Plans to expand London Luton Airport and increase passenger numbers from 18 million to 32 million a year have been submitted.
Luton Rising, the Luton Council company that owns the airport, said it could generate £1.5bn per year and create thousands of new jobs.
But anti-noise campaigners have called the expansion plans "tragic".
An application for a development consent order has been submitted to the government's Planning Inspectorate.
The expansion plans include new terminal capacity, an extension to the current airfield platform and new airside and landside facilities.
A council spokesman said the airport was "one of the largest employers in the area, contributing enormously to the region's economic vibrancy on an annual basis, whilst itself increasing significantly in value as an asset in its own right through successive tranches of investment".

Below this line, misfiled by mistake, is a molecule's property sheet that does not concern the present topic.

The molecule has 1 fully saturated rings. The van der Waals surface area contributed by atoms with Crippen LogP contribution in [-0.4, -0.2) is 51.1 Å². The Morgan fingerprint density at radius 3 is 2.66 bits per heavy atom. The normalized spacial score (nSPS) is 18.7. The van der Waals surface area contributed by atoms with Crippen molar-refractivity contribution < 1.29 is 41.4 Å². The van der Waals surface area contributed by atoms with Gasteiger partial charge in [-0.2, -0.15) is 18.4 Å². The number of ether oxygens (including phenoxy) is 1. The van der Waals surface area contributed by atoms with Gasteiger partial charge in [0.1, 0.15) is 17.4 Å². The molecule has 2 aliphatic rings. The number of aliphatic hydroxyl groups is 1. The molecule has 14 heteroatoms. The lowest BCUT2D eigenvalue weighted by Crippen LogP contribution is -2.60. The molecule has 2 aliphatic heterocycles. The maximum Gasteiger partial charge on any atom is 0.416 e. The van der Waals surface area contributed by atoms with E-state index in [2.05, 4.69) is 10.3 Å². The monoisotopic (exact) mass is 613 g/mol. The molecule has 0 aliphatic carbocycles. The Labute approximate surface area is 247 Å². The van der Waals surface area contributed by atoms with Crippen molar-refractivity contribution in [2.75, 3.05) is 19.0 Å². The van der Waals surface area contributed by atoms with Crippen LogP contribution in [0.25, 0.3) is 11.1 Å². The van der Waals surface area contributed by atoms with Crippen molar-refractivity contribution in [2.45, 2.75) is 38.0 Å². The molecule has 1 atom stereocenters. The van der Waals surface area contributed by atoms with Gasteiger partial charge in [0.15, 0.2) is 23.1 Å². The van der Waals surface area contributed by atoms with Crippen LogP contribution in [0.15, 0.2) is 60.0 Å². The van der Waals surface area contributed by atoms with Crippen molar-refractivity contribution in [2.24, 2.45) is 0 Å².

"We anticipate it will provide an additional £14m each year for communities in Luton and the surrounding areas," he said.
"For every additional passenger above the airport's current capacity, it will be able to invest an extra £1 into local communities, helping to tackle deprivation."
'Harm outweighs benefits'
However, Andrew Lambourne, a spokesman for local protest group Luton and District Association for the Control of Aircraft Noise (LADACAN), said: "It's tragic that the councillors who run Luton Rising have been so obsessed with growing the airport they appear to have lost sight of the need for prudence.
"As for the wider area, this proposal would create noise blight across north Hertfordshire, with flights increasingly starting at five in the morning and running on into the early hours, keeping thousands more people awake at night.
"The harms outweigh any possible benefits."
Following the submission of the airport expansion application, the Planning Inspectorate, on behalf of the transport secretary, will have a 28-day period to decide whether or not the application meets the standards required to be accepted for examination, or if further documentation is needed.